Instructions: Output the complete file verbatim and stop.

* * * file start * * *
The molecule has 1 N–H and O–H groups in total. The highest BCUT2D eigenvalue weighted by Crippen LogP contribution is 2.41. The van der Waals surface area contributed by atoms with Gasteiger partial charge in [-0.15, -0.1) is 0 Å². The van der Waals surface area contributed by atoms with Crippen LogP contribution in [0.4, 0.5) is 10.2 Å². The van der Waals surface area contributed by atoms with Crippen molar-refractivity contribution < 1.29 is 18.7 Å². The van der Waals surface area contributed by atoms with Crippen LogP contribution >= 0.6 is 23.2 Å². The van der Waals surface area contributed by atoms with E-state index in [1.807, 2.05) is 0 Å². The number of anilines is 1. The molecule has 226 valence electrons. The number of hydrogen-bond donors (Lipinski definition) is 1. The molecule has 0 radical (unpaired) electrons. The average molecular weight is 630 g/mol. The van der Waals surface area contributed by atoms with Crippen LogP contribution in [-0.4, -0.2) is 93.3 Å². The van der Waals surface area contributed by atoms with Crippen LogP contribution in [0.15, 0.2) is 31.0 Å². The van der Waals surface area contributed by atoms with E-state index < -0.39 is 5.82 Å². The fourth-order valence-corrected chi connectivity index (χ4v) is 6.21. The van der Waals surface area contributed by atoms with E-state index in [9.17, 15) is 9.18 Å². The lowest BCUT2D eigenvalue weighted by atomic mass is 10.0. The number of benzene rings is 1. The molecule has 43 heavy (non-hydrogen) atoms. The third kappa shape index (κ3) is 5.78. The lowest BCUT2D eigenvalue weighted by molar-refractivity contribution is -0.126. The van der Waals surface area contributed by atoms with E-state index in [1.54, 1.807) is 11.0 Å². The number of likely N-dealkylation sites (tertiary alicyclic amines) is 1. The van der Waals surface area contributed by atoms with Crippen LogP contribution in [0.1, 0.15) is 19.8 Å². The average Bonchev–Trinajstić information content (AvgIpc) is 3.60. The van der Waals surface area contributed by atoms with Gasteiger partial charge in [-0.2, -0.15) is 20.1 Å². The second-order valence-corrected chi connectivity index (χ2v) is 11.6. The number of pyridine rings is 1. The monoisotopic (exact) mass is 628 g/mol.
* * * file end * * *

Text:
The molecule has 1 N–H and O–H groups in total. The highest BCUT2D eigenvalue weighted by Crippen LogP contribution is 2.41. The van der Waals surface area contributed by atoms with Gasteiger partial charge in [-0.15, -0.1) is 0 Å². The van der Waals surface area contributed by atoms with Crippen LogP contribution in [0.4, 0.5) is 10.2 Å². The van der Waals surface area contributed by atoms with Crippen molar-refractivity contribution < 1.29 is 18.7 Å². The van der Waals surface area contributed by atoms with Crippen LogP contribution >= 0.6 is 23.2 Å². The van der Waals surface area contributed by atoms with E-state index in [1.807, 2.05) is 0 Å². The number of anilines is 1. The molecule has 226 valence electrons. The number of hydrogen-bond donors (Lipinski definition) is 1. The molecule has 0 radical (unpaired) electrons. The average molecular weight is 630 g/mol. The van der Waals surface area contributed by atoms with Crippen LogP contribution in [-0.4, -0.2) is 93.3 Å². The van der Waals surface area contributed by atoms with Crippen LogP contribution in [0.15, 0.2) is 31.0 Å². The van der Waals surface area contributed by atoms with E-state index < -0.39 is 5.82 Å². The fourth-order valence-corrected chi connectivity index (χ4v) is 6.21. The van der Waals surface area contributed by atoms with E-state index in [9.17, 15) is 9.18 Å². The lowest BCUT2D eigenvalue weighted by atomic mass is 10.0. The number of benzene rings is 1. The molecule has 43 heavy (non-hydrogen) atoms. The third kappa shape index (κ3) is 5.78. The lowest BCUT2D eigenvalue weighted by molar-refractivity contribution is -0.126. The van der Waals surface area contributed by atoms with E-state index in [1.54, 1.807) is 11.0 Å². The number of likely N-dealkylation sites (tertiary alicyclic amines) is 1. The van der Waals surface area contributed by atoms with Crippen LogP contribution in [0.1, 0.15) is 19.8 Å². The average Bonchev–Trinajstić information content (AvgIpc) is 3.60. The van der Waals surface area contributed by atoms with Gasteiger partial charge in [-0.2, -0.15) is 20.1 Å². The second-order valence-corrected chi connectivity index (χ2v) is 11.6. The number of pyridine rings is 1. The monoisotopic (exact) mass is 628 g/mol.